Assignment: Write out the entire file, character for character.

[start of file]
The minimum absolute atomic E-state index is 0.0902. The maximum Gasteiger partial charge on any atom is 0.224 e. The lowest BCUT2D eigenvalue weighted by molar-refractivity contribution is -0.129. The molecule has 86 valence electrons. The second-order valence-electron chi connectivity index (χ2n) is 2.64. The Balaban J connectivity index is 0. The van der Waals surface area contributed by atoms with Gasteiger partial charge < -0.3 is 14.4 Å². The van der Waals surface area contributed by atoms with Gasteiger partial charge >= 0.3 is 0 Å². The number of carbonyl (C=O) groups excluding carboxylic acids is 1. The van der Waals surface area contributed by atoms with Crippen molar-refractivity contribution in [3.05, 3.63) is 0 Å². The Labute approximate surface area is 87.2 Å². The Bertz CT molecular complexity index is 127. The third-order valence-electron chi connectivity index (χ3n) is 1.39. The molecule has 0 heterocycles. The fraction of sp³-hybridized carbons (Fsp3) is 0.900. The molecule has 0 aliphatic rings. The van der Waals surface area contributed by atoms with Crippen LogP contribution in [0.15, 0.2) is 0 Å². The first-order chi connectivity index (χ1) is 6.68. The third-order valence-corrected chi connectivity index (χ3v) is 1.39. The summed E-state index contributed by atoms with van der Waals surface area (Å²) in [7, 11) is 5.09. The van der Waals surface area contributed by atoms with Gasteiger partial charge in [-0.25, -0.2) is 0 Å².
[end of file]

The minimum absolute atomic E-state index is 0.0902. The maximum Gasteiger partial charge on any atom is 0.224 e. The lowest BCUT2D eigenvalue weighted by molar-refractivity contribution is -0.129. The molecule has 86 valence electrons. The second-order valence-electron chi connectivity index (χ2n) is 2.64. The Balaban J connectivity index is 0. The van der Waals surface area contributed by atoms with Gasteiger partial charge < -0.3 is 14.4 Å². The van der Waals surface area contributed by atoms with Gasteiger partial charge >= 0.3 is 0 Å². The number of carbonyl (C=O) groups excluding carboxylic acids is 1. The van der Waals surface area contributed by atoms with Crippen molar-refractivity contribution in [3.05, 3.63) is 0 Å². The Labute approximate surface area is 87.2 Å². The Bertz CT molecular complexity index is 127. The third-order valence-electron chi connectivity index (χ3n) is 1.39. The molecule has 0 heterocycles. The fraction of sp³-hybridized carbons (Fsp3) is 0.900. The molecule has 0 aliphatic rings. The van der Waals surface area contributed by atoms with Crippen LogP contribution in [0.15, 0.2) is 0 Å². The first-order chi connectivity index (χ1) is 6.68. The third-order valence-corrected chi connectivity index (χ3v) is 1.39. The summed E-state index contributed by atoms with van der Waals surface area (Å²) in [7, 11) is 5.09. The van der Waals surface area contributed by atoms with Gasteiger partial charge in [-0.25, -0.2) is 0 Å².